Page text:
Recently Signed Bill Affects Post-Retirement Earnings Limitation for STRS Retirees
On July 17, 2012, Governor Brown signed into law Assembly Bill (AB) 178, which extends important exemptions to the post-retirement earnings limitation under the State Teachers Retirement System (STRS). The bill may affect how school districts hire retired employees.
State law limits the amount of post-retirement earnings that a STRS retiree can earn while performing creditable service, such as teaching, without experiencing a reduction in benefits. Previous exemptions to the earnings limitation expired on June 30, 2012.
AB 178 modifies how the limitation on post-retirement earnings is calculated, changing the earnings limitation on creditable service performed by STRS retirees to one-half of the median compensation of all members who retired during the fiscal year that ends in the previous calendar year. As a result of this change, the earnings limitation increases from $31,020 in 2011-2012 to $40,011 for 2012-2013.
AB 178 eliminates one exemption to the earnings limitation that applied to STRS retirees who did not perform creditable service for 12 consecutive months. The bill extends certain other exemptions until June 30, 2013, but imposes strict conditions on them.
AB 178 provides that the earnings limitation does not apply to a STRS retiree who serves as a trustee, administrator or fiscal adviser. However, the bill places restrictions on this exemption, allowing it only if the retired member is appointed by the Superintendent of Public Instruction, the Chancellor of the California Community Colleges, or the county superintendent of schools in response to an academic or financial weakness, as defined by applicable law.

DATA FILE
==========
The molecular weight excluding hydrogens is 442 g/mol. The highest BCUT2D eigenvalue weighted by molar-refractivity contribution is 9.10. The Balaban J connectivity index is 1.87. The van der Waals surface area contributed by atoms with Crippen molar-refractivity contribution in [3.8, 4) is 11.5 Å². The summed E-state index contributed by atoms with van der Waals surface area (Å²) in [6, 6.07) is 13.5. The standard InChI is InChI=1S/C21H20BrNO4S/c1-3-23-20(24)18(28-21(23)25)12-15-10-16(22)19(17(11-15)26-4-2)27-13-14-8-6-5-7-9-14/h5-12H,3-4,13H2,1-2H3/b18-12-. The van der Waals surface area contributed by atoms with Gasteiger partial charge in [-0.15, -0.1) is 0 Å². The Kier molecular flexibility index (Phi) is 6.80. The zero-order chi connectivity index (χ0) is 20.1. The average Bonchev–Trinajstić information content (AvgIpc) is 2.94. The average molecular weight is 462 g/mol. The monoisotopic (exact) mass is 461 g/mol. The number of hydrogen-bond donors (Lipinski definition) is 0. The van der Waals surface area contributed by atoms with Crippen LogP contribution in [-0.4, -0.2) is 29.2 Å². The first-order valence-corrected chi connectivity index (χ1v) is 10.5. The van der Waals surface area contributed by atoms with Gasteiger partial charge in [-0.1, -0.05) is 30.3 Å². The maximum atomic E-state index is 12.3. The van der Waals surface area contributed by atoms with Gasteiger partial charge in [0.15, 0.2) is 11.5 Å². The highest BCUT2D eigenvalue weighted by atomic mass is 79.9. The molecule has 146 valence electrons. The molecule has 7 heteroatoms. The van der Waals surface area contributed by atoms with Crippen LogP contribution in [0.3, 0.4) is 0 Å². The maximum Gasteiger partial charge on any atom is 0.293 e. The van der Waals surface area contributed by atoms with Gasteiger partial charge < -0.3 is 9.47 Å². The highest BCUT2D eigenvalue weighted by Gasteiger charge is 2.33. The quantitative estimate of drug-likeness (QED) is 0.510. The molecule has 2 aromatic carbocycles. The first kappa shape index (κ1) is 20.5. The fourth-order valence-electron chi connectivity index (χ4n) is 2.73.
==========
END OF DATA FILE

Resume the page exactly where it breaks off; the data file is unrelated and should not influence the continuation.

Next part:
Further, this exemption is effective only if: (1) the position was first advertised to current active and inactive STRS members who were qualified for the position, and none of them was available to be appointed; (2) the employer made a good faith effort to hire a retired member who would return to active status for the salary first offered; and (3) the appointing authority failed in both of the above tasks and hired a retired STRS member at the salary first offered. The amended exemption also states that this appointment must be terminated on or before June 30, 2013 and that the salary ultimately paid to the STRS retiree cannot exceed the salary offered to current active members for the position.
The bill clarifies another exemption to the earnings limitation for STRS retirees working for third parties that provide services to a STRS participating employer. This exemption is available only when the STRS retiree is performing a limited-term assignment that does not involve activities normally performed by school employees. This exemption may be used only if the third-party employer is not part of the California public pension system.
AB 178's other significant change to prior law is that STRS retirees no longer have to wait one year before their service retirement allowance becomes effective if they reinstate to active status and then retire again. Under previous law, STRS retirees would have to wait one year from the termination of their employment for their service retirement allowance to become effective. Finally, for those who retire within one year of reinstatement, AB 178 mandates that the individual must choose the same benefit option and the same beneficiaries as he or she had before reinstatement.
AB 178 continues and modifies certain existing exemptions to the post-retirement earnings limitation, allowing school districts flexibility in hiring STRS retirees. However, it is also important to note that the bill imposes conditions on these exemptions and maintains a limitation on how much STRS retirees can earn before seeing a reduction in benefits. If you have any questions regarding the hiring of STRS retirees, please feel free to contact one of our eight offices located statewide. You can also visit our website or follow Lozano Smith on Facebook.
As the information contained herein is necessarily general, its application to a particular set of facts and
circumstances may vary. For this reason, this News Brief does not constitute legal advice. We recommend that
you consult with your counsel prior to acting on the information contained herein.